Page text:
Consider two cases. (1) someone commits a crime—a theft, let's say— but they do it in order to help some desperate but otherwise innocent person. (2) Someone commits the same crime, but they do it simply because they want the money, which in fact they manage to get away with keeping and using. Most of us would say that the first case is less egregious, the wrongdoer of less bad character, and the act more forgivable.

Is there a deeper explanation? More than one, no doubt. If my profit flows from a crime, then I don't deserve the benefit I got, and we care about whether people deserve what they're getting. Also, if we don't have sanctions against profiting from crimes, we take away a reason for not committing them. No doubt there are other things to be said here.

As for your remark about act utilitarianism, it actually points to a reason for not being an act utilitarian. Suppose X and Y both murder innocent people, but unlike X, Y actually enjoyed the killing and savors the memory. Only someone in the grip of a bad theory could think that this makes it less bad overall that Y committed his murder than that X committed hers. On the contrary, the healthier thought is that Y's pleasure is worse than morally worthless; it's despicable. Someone who didn't see this is someone I wouldn't trust around sharp objects.

I am not going to offer any view on Brett Kavanaugh. In fact, set him aside entirely. Your broader question is this: if someone doesn't profit from their crime itself, but only from not being caught, should we care? Surely the question is whether we would think it was right to give them the benefit if we actually knew about the crime. Suppose that Z embezzled money from his law firm in a one-time act 20 years ago. (The statute of limitations is less than that, BTW.) Z is nominated for a judgeship. Don't know about you, but if I knew about the embezzlement, that would make a difference to whether I thought Z deserved the judgeship. And if Z served on the bench but it came to light after his death that he had embezzled from his firm, I expect my view would be that he didn't deserve his judgeship. Yes; he might have served honorably. But that's not the only thing we can care about.

Finally, on the bit about someone being "a different person." I think it's wise whenever we can to avoid making moral judgments on the basis of slippery metaphysics. I'd suggest that this is one of those cases.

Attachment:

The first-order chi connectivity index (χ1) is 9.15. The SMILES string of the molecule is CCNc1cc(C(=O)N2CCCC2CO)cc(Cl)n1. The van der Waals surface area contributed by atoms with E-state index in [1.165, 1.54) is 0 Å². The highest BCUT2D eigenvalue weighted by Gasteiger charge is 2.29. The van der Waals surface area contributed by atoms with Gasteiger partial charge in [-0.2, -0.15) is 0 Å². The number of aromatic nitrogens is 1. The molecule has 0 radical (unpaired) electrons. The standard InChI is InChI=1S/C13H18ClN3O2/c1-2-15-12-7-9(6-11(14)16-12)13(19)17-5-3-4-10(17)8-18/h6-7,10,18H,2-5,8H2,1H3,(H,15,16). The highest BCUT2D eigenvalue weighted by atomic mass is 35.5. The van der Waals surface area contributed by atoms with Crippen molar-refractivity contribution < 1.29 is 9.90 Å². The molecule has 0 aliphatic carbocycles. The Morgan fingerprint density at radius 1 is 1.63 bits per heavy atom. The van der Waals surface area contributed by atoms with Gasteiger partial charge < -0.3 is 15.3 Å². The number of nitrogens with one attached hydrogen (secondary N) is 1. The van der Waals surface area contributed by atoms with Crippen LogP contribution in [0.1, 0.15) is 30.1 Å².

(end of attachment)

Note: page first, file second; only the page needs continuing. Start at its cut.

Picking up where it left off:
Can philosophy prove/disprove anything or it is just inconclusive and useless?

One of philosophy's most important uses is in helping us to spot bad questions. It's better to diagnose the defect in a bad question than to try to answer a bad question straight up.

Take your question, for instance. Its defect is your false dichotomy: your assumption that any discipline either can prove or disprove things or else is inconclusive and useless. It might be neither of those. Historians of Tudor England can't prove or disprove things, if that means answering historically interesting questions with absolute certainty: their historical evidence doesn't allow them to do that. But of course that doesn't make the history of Tudor England a useless area of inquiry, and if it's not useless then it's not inconclusive and useless.

Your false dichotomy aside, philosophy does prove some things, such as the principles of logical reasoning. Less abstractly, philosophy often proves that some theory consisting of specific propositions A, B, C (say) is logically committed to some other proposition D that seems implausible. When that happens the theory in question faces a dilemma: revise away at least one of A, B, C; or explain why D isn't as implausible as it seems.

Yes, many of the most interesting claims in philosophy remain both unproven and unrefuted. But the same goes for many of the most interesting claims in any discipline, including physics. In the absence of proof, some claims are nevertheless better-supported by evidence and argument than others.